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by zippy » Thu Apr 12, 2012 10:08 am
A simple boot menu is the kinda thing I'd like to do direct from ARM assembler, but it's not possible yet as there's no documention on how to do basic stuff like put text on screen or read input from the keyboard by hitting the hardware direct.

Hopefully once the RasPi is out there the Linux drivers will be hacked to provide this info and we can really be back in the days of the 8 and 16 bit home computers where stuff like this could be knocked up in assembler in a few hours.

I'm sure all this stuff will come, it'll just take time.
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by mahjongg » Thu Apr 12, 2012 10:21 am
One reason I proposed a boot menu is that when you wreck the distro on the card, (it does happen) you could boot into a "recovery" mini distro.

On the other hand, SD-cards are so cheap that you probably would have several, and fast booting is also possible.

Still, I can image that you want to be able to boot a single Linux OS with at least two different memory models, with 32MB of VRAM or 64MB of VRAM, having two different cards for the two versions is also a possibility though. And I can imagine that two dedicated versions for a certain memory model might work better.
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by asb » Thu Apr 12, 2012 11:26 am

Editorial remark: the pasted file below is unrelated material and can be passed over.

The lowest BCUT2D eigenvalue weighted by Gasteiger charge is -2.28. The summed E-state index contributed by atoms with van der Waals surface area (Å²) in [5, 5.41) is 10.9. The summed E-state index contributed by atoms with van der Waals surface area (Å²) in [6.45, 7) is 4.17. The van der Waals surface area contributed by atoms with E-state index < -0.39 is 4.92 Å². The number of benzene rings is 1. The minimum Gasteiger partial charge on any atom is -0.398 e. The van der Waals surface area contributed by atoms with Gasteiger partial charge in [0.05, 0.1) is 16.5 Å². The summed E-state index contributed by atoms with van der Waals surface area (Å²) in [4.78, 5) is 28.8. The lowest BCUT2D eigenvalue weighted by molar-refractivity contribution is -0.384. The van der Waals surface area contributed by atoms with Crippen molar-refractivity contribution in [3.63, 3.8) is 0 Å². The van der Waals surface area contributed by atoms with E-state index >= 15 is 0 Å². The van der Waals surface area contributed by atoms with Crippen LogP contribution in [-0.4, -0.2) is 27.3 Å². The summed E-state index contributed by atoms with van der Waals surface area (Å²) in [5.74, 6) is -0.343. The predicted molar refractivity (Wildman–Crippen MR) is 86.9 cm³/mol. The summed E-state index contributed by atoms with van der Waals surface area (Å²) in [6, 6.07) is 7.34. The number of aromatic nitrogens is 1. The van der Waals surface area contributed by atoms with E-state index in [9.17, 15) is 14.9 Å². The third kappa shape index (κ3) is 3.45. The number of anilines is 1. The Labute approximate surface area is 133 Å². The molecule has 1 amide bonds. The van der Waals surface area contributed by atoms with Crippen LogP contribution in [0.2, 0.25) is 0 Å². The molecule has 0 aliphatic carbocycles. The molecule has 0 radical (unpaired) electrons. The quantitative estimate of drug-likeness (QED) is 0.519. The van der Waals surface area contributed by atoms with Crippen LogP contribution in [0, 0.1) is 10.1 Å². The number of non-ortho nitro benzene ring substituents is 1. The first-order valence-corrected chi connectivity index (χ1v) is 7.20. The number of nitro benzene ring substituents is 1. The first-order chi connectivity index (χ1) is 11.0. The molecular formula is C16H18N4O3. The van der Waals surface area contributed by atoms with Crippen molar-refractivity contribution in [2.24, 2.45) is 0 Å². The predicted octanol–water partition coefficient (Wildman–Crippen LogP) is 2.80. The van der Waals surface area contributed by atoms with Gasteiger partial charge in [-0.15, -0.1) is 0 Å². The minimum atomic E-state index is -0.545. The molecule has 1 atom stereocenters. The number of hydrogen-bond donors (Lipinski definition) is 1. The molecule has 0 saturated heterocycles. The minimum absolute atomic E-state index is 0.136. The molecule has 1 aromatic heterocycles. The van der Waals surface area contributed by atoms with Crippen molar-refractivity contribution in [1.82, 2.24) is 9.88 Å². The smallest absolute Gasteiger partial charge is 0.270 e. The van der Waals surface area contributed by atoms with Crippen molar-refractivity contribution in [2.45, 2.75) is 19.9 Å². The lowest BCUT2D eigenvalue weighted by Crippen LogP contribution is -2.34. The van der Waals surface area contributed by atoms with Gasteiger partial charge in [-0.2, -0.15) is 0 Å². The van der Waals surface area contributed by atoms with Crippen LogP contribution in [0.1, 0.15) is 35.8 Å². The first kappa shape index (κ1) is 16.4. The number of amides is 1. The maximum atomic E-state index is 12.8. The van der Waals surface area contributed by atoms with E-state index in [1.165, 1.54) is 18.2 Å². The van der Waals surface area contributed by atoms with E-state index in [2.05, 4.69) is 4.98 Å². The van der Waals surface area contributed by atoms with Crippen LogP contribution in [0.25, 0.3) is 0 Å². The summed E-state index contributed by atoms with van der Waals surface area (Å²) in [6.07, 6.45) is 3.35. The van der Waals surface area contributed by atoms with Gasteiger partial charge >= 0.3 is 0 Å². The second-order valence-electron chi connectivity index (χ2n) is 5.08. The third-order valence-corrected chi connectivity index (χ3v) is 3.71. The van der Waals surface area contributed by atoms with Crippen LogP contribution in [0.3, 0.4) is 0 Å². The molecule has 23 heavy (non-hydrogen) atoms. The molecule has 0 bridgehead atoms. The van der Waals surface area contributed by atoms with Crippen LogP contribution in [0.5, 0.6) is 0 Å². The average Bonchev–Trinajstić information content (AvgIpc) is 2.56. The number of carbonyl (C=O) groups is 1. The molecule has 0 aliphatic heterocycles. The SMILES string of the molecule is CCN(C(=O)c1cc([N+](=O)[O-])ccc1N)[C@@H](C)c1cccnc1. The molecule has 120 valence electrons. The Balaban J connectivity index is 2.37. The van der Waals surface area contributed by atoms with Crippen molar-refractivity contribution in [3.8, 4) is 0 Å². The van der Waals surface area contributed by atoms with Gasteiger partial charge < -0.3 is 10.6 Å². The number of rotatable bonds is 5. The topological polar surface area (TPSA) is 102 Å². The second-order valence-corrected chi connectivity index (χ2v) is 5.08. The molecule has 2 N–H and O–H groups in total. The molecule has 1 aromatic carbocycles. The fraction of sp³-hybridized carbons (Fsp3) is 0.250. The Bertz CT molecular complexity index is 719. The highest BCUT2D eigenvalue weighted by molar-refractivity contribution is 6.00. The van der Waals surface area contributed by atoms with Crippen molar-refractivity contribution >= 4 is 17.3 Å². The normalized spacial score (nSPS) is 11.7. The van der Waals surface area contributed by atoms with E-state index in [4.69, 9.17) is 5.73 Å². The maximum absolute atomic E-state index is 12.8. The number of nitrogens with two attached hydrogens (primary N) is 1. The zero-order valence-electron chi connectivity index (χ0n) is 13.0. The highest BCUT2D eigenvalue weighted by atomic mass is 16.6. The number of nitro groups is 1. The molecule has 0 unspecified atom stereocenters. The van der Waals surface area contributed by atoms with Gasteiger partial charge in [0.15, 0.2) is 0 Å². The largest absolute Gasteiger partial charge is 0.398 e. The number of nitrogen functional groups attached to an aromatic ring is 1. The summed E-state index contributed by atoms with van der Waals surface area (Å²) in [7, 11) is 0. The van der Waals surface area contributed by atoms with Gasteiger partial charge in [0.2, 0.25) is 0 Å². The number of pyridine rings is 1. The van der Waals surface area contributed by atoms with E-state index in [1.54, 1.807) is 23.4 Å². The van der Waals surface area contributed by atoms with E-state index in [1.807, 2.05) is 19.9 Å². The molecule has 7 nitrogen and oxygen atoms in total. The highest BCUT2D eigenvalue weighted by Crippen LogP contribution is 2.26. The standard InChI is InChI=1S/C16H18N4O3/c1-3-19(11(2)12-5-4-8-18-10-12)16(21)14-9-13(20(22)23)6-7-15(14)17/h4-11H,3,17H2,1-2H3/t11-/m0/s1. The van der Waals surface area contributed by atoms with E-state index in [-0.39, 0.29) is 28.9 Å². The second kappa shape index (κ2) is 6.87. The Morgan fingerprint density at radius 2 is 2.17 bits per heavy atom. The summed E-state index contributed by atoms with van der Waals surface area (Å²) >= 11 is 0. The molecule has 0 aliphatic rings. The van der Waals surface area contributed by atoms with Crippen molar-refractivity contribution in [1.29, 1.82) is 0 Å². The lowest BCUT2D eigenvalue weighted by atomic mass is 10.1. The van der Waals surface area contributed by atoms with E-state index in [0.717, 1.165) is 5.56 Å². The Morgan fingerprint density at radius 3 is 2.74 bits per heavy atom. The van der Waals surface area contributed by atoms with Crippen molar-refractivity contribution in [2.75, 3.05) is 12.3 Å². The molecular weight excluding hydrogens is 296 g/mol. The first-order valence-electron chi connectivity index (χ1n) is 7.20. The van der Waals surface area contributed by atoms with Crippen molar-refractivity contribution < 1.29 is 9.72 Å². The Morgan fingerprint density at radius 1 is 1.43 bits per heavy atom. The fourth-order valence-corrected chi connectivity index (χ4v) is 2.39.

mahjongg said:


One reason I proposed a boot menu is that when you wreck the distro on the card, (it does happen) you could boot into a "recovery" mini distro.

On the other hand, SD-cards are so cheap that you probably would have several, and fast booting is also possible.

Still, I can image that you want to be able to boot a single Linux OS with at least two different memory models, with 32MB of VRAM or 64MB of VRAM, having two different cards for the two versions is also a possibility though. And I can imagine that two dedicated versions for a certain memory model might work better.


It's easy to reboot in to the memory split of your choice. The /boot partition contains arm{128,192,224}_start.elf and start.elf. Just cp /boot/arm_ARMMEMSIZE_start.elf to /boot/start.elf and reboot. It's trivial to have a script to this for you, and detect the current memory split.
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by pepedog » Thu Apr 12, 2012 11:29 am
mahjongg said:


Currently the only way to switch to another memory model than the default is to change a text entry in the config.txt file. So an "image" for a specific distro that needs for example to do heavy multimedia, or 3D will come with a pre-defined config.txt file.


Not quite so.

There are 3 start.elf files, you rename desired to what you want